There was a mouth-breather four feet behind him, and it was starting to bug Silas. Shifting on the hard-backed chair, he hunched lower over the scratched testing tablet, trying to concentrate on his final exam. But someone was tapping their stylus, and another kept changing their answer, the click, click, click distracting. The sighs were incessant, and the frustrated tension rose with the sour smell of sweat in the high-ceilinged room, ornate from a more elegant past.
Silas sat back, stretching his wide shoulders, feeling the fabric of his white collared shirt pull. His suit coat lay carefully across the seat in front of him, the empty instructor podium a good six rows beyond that. Most of the desks were occupied, but he didn’t know anyone, having been shoved in here with an undergrad class to take his final because the security was good and it was easier than arranging a proctor just for him.
Outside, through the row of glass windows high above head height, he could hear the shouts of someone on the commons celebrating the end of their classes, but in here, it was all nervous tension. Grimacing, he bent back over his exam, feeling cramped. It wasn’t that the station was small. He was just a big guy.
The activity of synaptic linkages able to resonate to time can be directly influenced by: diet, training, trauma, synaptic fatigue, ambient noise, drugs. Check all that apply. Silas used his stylus to check all of them, then undid diet, though he’d swear his undergrad students did better after lunch. He just hadn’t had an opportunity to prove it yet, and the last time he’d challenged his instructor, he’d lost a full grade.
Bored, he slumped to stretch his long legs out under the desk, trying to decide how much trouble he wanted to make. Head lolling, he squinted at the glowing orb on the ceiling. It was a bright red, indicating all incoming and outgoing communications were being blocked. Opti loved its gadgets, almost as much as it loved catching students trying to get around them—encouraged the activity, even as punishment for getting caught was harsh and swift.
Smirking, he sat up and tapped the diet icon to add it. He’d contest it if anyone gave him flak. He had only one more semester with which to finish his thesis, and then he’d have two sets of letters after his name. Silas’s smile faded. He was going to lose her after graduation. Summer was more than a girlfriend. Four years of shared sushi over a lab table and informal challenges at the shooting range had turned into a quiet intimacy he couldn’t bear to lose. He felt good when he could make her laugh, and she brought his frustrated turmoil to calm when the work was bad. Even better, she was the only woman whose height kept him from looking like an ape beside her. He needed her, and he wasn’t ashamed to admit it.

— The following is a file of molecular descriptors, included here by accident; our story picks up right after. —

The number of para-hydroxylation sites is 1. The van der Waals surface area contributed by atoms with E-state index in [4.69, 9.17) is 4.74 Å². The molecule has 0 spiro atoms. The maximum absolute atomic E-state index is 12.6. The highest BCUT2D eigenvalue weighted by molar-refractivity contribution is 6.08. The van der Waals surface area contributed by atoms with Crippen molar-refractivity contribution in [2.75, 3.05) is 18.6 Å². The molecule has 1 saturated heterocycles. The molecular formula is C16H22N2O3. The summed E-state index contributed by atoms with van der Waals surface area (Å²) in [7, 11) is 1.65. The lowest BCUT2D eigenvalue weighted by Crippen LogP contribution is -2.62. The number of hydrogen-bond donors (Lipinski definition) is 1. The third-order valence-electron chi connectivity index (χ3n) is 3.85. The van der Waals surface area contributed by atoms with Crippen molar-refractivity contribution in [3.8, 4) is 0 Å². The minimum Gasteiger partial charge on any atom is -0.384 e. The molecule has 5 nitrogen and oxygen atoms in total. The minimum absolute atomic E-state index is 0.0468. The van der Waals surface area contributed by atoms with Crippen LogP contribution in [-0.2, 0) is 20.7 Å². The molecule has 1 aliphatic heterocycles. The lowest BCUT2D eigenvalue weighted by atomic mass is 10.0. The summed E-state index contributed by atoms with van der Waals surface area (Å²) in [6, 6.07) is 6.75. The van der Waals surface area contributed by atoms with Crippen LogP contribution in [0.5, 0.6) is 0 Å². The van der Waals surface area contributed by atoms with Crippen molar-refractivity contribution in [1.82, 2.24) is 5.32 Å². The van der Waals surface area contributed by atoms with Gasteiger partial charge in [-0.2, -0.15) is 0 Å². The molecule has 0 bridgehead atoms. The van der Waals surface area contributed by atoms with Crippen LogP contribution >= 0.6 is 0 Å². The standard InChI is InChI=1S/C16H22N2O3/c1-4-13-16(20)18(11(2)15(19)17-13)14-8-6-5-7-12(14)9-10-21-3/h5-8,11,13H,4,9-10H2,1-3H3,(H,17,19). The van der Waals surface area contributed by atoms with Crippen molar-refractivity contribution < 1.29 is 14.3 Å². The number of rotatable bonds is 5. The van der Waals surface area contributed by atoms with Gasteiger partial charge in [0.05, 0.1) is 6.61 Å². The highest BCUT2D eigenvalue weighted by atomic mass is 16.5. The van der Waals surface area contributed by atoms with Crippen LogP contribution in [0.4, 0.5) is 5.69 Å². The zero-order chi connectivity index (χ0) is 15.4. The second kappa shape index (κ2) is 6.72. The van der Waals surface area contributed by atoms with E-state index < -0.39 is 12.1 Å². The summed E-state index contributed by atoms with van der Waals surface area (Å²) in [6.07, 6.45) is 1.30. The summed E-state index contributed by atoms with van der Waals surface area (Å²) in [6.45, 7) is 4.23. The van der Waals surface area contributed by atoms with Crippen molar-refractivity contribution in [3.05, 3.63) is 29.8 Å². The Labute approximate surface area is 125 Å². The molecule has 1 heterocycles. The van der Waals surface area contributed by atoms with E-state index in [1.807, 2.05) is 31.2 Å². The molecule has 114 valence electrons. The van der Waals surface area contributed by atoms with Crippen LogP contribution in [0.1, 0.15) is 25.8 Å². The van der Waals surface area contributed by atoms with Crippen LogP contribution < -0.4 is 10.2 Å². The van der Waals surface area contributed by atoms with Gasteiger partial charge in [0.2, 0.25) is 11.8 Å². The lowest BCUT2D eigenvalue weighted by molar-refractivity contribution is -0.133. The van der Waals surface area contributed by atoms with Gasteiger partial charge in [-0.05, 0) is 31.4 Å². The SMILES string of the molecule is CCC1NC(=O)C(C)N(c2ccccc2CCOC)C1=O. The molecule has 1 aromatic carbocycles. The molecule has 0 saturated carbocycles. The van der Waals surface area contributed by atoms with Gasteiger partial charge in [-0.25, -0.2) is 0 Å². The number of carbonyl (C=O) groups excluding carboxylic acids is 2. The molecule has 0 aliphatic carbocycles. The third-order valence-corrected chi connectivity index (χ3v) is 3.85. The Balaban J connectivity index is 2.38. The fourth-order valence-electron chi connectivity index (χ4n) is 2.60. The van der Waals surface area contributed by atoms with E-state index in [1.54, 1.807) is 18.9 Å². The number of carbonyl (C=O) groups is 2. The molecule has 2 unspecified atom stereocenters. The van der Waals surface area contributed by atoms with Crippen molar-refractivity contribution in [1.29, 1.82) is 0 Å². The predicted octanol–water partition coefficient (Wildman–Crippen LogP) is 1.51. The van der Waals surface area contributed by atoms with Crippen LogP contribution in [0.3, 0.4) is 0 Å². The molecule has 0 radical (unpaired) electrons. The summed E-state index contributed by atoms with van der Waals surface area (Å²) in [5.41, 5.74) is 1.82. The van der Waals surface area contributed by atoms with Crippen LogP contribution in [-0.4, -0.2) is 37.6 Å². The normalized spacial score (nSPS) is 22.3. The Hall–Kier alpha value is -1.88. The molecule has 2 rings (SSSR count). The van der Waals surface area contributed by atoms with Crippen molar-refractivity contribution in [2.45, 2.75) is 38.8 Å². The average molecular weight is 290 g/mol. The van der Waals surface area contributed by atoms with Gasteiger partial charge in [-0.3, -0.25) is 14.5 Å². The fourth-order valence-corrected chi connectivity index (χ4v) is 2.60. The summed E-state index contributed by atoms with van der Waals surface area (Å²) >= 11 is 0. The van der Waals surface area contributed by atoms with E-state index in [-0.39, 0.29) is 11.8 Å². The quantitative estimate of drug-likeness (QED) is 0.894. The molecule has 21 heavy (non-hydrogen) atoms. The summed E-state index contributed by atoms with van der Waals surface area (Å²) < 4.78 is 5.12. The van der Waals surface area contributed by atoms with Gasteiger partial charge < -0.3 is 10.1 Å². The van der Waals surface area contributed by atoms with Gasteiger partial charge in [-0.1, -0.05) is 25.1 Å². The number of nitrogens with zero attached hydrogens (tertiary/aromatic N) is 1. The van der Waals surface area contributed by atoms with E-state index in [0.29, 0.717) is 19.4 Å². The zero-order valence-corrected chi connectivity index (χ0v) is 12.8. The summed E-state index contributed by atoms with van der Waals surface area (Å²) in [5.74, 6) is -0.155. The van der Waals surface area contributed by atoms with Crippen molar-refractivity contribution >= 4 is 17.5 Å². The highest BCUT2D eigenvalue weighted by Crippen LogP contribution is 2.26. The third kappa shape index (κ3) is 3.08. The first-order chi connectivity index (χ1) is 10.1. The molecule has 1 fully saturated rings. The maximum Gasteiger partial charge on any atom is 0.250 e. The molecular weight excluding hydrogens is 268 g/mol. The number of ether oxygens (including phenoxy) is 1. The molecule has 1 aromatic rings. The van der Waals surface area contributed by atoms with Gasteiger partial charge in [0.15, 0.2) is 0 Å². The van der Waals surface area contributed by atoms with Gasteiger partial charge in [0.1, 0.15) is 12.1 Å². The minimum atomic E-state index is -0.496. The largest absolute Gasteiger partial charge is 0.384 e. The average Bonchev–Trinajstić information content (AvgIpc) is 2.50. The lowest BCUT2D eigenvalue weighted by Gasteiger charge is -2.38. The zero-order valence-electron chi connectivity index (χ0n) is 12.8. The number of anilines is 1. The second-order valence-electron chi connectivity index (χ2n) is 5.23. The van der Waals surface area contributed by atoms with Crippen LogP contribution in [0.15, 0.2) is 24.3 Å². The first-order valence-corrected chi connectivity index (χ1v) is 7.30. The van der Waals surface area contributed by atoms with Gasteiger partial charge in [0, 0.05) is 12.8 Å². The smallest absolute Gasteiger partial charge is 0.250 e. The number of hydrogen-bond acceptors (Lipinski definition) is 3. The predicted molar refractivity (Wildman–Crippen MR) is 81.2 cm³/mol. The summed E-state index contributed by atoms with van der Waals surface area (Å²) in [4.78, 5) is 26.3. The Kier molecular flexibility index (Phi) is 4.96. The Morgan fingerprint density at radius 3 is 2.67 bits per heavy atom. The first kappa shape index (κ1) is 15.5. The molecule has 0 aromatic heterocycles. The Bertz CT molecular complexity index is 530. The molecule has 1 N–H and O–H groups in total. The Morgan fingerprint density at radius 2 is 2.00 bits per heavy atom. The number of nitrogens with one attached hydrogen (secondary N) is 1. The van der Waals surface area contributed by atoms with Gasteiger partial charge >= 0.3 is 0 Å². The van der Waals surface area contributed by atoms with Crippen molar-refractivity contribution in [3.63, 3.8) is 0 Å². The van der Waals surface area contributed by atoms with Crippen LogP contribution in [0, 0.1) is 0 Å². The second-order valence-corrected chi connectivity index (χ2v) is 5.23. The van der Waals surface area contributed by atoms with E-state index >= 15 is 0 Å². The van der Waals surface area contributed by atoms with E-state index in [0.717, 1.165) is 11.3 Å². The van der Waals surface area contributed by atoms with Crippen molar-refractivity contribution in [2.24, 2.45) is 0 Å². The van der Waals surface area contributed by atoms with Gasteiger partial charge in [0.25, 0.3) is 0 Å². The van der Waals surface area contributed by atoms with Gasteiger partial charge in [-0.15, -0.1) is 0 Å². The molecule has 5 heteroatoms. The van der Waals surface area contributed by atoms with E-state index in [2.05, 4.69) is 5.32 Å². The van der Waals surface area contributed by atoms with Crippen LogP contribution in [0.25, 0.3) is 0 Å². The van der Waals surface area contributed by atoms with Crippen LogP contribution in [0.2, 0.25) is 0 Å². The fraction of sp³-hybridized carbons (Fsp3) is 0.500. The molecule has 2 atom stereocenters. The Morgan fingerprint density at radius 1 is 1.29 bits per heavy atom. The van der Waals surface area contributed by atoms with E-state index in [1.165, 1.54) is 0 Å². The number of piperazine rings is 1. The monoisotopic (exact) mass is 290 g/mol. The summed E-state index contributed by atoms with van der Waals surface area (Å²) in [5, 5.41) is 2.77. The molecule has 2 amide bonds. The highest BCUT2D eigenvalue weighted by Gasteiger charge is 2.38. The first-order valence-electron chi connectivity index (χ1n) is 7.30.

But once working, drafters seldom maintained long-term romantic relationships with anyone outside of their anchor partners. Come this fall, she’d be assigned her first real anchor, and it would be over.
With a sharp crack and cascading tinkle, one of the upper windows shattered. Silas looked up, barely having time to recognize the manhole-size drone before it careened into a light fixture and ricocheted toward him.
“Look out!” someone shouted, and then it struck him, knocking his head back.
“God bless it!” he exclaimed, hand to his forehead as the drone hit the floor and slid to a halt. The Opti logo caught the light, but it was a safe bet the drone had been misappropriated.
“Hey, are you all right?” someone asked, but no one moved, afraid if they did, their exam would be invalidated.
“Yeah.” Silas grimaced at the smear of blood on his hand. On the floor, the drone hummed, clicked, and stopped working. There was a small crackling at the window as a slight, petite woman vaulted into the broken frame. A remote in her hand, she crouched there, assessing the students looking up at her. Facial-recognition deterrent caked her face, making her eyes black holes and her chin more narrow than it probably was. Standing up in the broken window, she tucked the remote into the waistband of her skintight black athletic wear, then jumped the five feet to the floor, landing lightly to look like she was a sexy black cat.
“Excuse me,” she said, her voice surprisingly low for such a small frame. “Be out of your hair in a sec.”
Silas leaned back, his chair creaking. Irritation and anger swept over him, and he crossed his iron-pumping arms across his chest as she wove her way through the stunned class, arms swinging confidently.
He didn’t recognize her under the face paint, but her hair was short and black, and her chin angular. She was athletic without being blocky, with a narrow waist, ample hips, and a small chest. Her arrogant poise said she was in the field agent program. His best friend, Allen, could strut like that, and Summer had that same undeniable grace.
He cracked his knuckles as she stopped at his desk, her eyes going to the swelling bump on his forehead. “Sorry about that,” she said as she scooped up the drone. Her fingernail polish was metallic, the latest rage. Her eyes were hazel, and her safety glasses were Gucci. He hadn’t known they did safety glasses, and he made a mental note to look into it. Clearly the woman had money, had had it her entire life, by the look of it—too much to be here learning how to be a weapon.
Silas clenched his hand to hide the blood on it. “You going to draft to fix it?” he asked belligerently, and she smiled to show small, very white teeth, clearly pleased he’d recognized her status.
“You’re awfully big to want me to kiss your boo-boo away. You’ll heal.” She leaned over his tablet, clearly curious as to what he was taking. Slim finger jabbing out, she changed the icon of diet back to false. “Trust me on this. It’s secondary, not direct.”